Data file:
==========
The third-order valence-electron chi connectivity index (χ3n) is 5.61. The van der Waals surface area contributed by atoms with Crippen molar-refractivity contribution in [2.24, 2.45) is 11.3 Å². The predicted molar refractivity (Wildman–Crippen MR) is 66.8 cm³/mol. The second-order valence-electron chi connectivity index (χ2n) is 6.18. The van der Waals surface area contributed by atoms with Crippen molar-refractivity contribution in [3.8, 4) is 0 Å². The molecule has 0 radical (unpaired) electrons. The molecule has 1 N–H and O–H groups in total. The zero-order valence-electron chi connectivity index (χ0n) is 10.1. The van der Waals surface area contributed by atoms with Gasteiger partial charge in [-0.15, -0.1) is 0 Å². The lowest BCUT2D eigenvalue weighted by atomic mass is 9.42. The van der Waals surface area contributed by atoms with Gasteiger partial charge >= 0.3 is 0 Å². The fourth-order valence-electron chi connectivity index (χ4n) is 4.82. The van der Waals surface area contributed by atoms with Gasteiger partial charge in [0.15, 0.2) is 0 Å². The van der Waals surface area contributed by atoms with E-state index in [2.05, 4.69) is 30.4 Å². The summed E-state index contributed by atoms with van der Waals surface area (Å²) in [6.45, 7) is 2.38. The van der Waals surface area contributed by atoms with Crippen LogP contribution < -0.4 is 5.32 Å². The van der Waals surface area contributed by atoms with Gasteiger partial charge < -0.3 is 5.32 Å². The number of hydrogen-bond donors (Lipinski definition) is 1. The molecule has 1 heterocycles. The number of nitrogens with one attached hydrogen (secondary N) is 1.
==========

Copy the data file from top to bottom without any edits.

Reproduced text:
The third-order valence-electron chi connectivity index (χ3n) is 5.61. The van der Waals surface area contributed by atoms with Crippen molar-refractivity contribution in [2.24, 2.45) is 11.3 Å². The predicted molar refractivity (Wildman–Crippen MR) is 66.8 cm³/mol. The second-order valence-electron chi connectivity index (χ2n) is 6.18. The van der Waals surface area contributed by atoms with Crippen molar-refractivity contribution in [3.8, 4) is 0 Å². The molecule has 0 radical (unpaired) electrons. The molecule has 1 N–H and O–H groups in total. The zero-order valence-electron chi connectivity index (χ0n) is 10.1. The van der Waals surface area contributed by atoms with Gasteiger partial charge in [-0.15, -0.1) is 0 Å². The lowest BCUT2D eigenvalue weighted by atomic mass is 9.42. The van der Waals surface area contributed by atoms with Gasteiger partial charge >= 0.3 is 0 Å². The fourth-order valence-electron chi connectivity index (χ4n) is 4.82. The van der Waals surface area contributed by atoms with Gasteiger partial charge in [0.15, 0.2) is 0 Å². The van der Waals surface area contributed by atoms with E-state index in [2.05, 4.69) is 30.4 Å². The summed E-state index contributed by atoms with van der Waals surface area (Å²) in [6.45, 7) is 2.38. The van der Waals surface area contributed by atoms with Crippen LogP contribution < -0.4 is 5.32 Å². The van der Waals surface area contributed by atoms with Gasteiger partial charge < -0.3 is 5.32 Å². The number of hydrogen-bond donors (Lipinski definition) is 1. The molecule has 1 heterocycles. The number of nitrogens with one attached hydrogen (secondary N) is 1.